Connect with us

Hi, what are you looking for?

CleanTechnica

Clean Power

New Class Of Solar Cell Reaches New Efficiency Breakthrough

Oxford PV have announced that they have achieved a new efficiency high-watermark for their new photovoltaic technology of 15.4%, continuing the march towards scale-up and commercialisation.

OxfordPV-LogoSpun off from Oxford University in an attempt to put all of founder Dr. Henry Snaith’s intellectual property under one roof and solve the issues of satisfying global solar demand — “namely high cost, dependence on scarce elements and toxic materials, short lifetimes, and complex manufacturing processes” — PV Oxford, in their purpose built product development facility at Begbroke Science Park near Oxford, have been working steadily towards commercialising their perovskite solar cells.

“Our plan was to continuously optimise our perovskite solar cells towards a goal of more than 20% efficiency but these results are ahead of expectations,” said Snaith. “I see no reason why we can’t aim higher now and accelerate the transfer of our technology into production.”

Snaith revealed the latest jump in efficiency for the flat junction, perovskite solar cells, at a meeting of the European Materials Research Society (EMRS) held in Strasbourg at the end of May. Snaith is not only the founder of Oxford PV, but works as Chief Scientific Officer, along with his academic team of 15 scientists.

Oxford PV’s perovskite solar cells are a step up in many areas over traditional photovoltaic solar cells: they provide a range of transparency options, colours, and tints; use sustainable, abundant, and organic materials; are produced in a simple screen printing process; require low capital cost; and are aesthetically attractive, able to be integrated into the building envelope rather than as a separate tacked-on addition.

The new efficiency test results are all the more important because they were made without the use of Mesoporous Titanium Dioxide (TiO2) — a traditional material used in conventional solar cells — as a semiconductor. Excluding TiO2 allows for a more efficient conversion of energy with enhanced stability.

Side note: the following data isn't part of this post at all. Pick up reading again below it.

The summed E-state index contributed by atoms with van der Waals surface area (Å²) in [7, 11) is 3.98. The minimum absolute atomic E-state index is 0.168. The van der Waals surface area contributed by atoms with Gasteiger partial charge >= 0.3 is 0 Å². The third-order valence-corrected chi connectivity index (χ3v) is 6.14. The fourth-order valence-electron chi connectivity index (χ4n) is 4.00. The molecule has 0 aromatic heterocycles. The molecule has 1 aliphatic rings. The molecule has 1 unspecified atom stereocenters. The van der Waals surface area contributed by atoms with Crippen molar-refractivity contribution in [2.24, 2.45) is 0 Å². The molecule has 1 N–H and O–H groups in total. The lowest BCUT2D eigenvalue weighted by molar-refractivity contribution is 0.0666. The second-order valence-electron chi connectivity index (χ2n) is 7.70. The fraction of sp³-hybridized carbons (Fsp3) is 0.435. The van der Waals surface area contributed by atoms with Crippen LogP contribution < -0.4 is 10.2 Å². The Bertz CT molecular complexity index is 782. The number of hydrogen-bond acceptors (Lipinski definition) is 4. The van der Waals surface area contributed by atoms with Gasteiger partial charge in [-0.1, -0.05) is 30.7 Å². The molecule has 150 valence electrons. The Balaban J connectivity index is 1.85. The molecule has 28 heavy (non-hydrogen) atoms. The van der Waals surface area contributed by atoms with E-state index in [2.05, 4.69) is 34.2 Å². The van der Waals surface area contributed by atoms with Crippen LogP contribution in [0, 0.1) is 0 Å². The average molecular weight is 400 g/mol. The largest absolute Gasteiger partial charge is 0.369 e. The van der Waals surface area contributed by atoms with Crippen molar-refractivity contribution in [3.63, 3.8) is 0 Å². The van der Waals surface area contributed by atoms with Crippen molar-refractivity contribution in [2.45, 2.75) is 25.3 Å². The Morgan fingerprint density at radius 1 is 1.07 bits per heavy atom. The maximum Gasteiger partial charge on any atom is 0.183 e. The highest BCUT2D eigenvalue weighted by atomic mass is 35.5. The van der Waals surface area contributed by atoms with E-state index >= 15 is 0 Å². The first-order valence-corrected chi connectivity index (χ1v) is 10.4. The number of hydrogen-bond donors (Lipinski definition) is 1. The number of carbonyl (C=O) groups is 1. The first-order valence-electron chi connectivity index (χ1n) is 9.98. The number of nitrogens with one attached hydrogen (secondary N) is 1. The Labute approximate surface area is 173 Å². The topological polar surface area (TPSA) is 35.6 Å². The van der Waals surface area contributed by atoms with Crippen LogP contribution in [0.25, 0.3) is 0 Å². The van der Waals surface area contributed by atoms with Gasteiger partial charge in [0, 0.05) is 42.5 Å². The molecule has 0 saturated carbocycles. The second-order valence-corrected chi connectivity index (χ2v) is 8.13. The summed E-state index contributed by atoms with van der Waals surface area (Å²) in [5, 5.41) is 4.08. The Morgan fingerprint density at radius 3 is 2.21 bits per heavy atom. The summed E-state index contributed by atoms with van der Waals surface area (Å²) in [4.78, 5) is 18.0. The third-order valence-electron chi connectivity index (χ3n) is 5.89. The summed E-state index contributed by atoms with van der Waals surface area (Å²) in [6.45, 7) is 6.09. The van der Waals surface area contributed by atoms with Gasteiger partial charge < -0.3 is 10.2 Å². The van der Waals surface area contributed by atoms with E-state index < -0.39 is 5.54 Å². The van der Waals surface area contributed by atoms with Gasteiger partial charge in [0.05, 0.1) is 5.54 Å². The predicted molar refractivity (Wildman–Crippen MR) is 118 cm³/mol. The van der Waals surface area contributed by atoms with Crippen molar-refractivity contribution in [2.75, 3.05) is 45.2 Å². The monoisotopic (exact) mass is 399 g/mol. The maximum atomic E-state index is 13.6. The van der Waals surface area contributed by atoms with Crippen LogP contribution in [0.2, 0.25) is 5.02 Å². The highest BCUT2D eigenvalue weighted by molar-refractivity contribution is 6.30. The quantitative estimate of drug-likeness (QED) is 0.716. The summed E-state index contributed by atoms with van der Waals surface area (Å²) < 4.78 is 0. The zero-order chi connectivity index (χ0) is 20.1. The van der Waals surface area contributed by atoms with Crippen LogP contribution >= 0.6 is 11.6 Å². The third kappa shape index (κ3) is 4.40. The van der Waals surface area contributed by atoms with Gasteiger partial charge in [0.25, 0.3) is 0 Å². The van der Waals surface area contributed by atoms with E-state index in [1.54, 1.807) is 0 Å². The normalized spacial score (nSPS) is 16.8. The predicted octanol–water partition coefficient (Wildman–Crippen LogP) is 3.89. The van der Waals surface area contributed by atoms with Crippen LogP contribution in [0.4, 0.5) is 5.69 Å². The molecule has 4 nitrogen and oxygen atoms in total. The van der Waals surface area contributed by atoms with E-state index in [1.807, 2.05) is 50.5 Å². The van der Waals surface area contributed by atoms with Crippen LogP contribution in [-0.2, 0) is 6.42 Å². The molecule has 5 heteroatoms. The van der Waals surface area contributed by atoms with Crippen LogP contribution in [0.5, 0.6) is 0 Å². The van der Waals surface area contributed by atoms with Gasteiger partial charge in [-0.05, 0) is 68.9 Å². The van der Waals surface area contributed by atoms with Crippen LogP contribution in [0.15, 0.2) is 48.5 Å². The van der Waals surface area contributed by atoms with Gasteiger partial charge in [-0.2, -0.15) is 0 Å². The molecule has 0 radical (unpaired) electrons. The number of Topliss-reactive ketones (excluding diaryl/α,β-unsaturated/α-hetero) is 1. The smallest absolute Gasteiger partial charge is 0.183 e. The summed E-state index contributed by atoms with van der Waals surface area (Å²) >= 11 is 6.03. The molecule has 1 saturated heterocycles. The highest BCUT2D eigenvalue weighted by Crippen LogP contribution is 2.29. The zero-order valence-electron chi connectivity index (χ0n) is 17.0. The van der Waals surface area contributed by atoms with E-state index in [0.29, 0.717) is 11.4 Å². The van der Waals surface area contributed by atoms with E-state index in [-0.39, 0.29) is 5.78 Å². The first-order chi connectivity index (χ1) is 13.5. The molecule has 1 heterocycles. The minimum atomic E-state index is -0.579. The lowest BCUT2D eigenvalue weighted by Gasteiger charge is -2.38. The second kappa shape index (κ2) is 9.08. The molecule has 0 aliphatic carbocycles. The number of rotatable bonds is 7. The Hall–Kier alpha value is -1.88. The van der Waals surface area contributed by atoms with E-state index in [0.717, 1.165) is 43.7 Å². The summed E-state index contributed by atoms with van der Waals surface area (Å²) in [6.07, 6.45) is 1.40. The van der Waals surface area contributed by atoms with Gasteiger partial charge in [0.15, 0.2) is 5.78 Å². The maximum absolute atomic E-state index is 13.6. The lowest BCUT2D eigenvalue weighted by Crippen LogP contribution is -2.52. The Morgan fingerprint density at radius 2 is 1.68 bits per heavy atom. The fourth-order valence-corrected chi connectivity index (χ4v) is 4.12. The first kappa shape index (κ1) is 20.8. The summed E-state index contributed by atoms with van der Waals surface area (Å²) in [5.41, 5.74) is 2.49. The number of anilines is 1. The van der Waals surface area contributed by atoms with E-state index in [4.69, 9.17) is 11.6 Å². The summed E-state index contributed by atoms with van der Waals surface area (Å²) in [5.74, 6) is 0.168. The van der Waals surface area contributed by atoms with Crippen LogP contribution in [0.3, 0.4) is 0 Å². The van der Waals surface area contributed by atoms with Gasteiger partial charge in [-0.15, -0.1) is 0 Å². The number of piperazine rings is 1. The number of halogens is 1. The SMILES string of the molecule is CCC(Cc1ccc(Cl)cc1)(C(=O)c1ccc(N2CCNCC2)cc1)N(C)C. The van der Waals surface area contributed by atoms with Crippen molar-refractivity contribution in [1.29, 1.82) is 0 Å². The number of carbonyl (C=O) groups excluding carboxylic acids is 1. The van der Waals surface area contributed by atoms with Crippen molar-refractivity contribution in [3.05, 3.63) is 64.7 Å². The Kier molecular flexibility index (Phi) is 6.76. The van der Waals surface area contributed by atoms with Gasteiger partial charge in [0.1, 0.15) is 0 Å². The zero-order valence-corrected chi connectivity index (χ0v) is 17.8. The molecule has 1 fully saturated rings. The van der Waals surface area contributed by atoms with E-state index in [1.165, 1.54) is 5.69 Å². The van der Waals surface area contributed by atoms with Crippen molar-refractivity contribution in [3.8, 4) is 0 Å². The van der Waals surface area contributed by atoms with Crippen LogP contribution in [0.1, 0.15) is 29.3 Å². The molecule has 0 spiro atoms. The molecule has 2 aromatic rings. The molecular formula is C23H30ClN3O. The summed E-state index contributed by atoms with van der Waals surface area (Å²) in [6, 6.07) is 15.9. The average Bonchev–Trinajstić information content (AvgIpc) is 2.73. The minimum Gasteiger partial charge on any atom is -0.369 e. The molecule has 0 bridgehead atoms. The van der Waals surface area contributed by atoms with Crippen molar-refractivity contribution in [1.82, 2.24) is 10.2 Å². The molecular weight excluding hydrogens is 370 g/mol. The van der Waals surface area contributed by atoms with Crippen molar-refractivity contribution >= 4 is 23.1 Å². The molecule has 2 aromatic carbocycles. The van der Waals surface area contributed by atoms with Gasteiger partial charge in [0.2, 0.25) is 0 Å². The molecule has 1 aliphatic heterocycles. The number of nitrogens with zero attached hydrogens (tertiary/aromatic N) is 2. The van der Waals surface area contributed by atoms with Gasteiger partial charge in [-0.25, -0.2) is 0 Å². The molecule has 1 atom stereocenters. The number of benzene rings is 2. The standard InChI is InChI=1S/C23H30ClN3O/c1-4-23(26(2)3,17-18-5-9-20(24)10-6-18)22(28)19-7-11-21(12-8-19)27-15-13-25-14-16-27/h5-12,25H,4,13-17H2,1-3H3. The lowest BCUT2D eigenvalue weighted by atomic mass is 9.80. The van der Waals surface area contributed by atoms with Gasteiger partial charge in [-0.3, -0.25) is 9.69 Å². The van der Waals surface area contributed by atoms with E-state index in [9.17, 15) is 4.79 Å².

Appreciate CleanTechnica’s originality and cleantech news coverage? Consider becoming a CleanTechnica Member, Supporter, Technician, or Ambassador — or a patron on Patreon.
 

Don't want to miss a cleantech story? Sign up for daily news updates from CleanTechnica on email. Or follow us on Google News!
 

Have a tip for CleanTechnica, want to advertise, or want to suggest a guest for our CleanTech Talk podcast? Contact us here.
Advertisement
 
Written By

I'm a Christian, a nerd, a geek, and I believe that we're pretty quickly directing planet-Earth into hell in a handbasket! I also write for Fantasy Book Review (.co.uk), and can be found writing articles for a variety of other sites. Check me out at about.me for more.

Comments

You May Also Like

Clean Power

Inserting a metal fluoride layer in multilayered perovskite–silicon tandem solar cells can stall charge recombination and enhance performance, KAUST researchers have found. By King...

Clean Power

Optimized Light Paths, High-throughput Laser Scribing and the Use of Established Coating Processes Paves the Way to Commercial Viability – Publication in Nature Energy

Buildings

Tata Steel aims to capture the huge solar roofing market with perovskite solar cells on metal cladding.

Clean Power

The answer isn't tech, it's chem.

Copyright © 2021 CleanTechnica. The content produced by this site is for entertainment purposes only. Opinions and comments published on this site may not be sanctioned by and do not necessarily represent the views of CleanTechnica, its owners, sponsors, affiliates, or subsidiaries.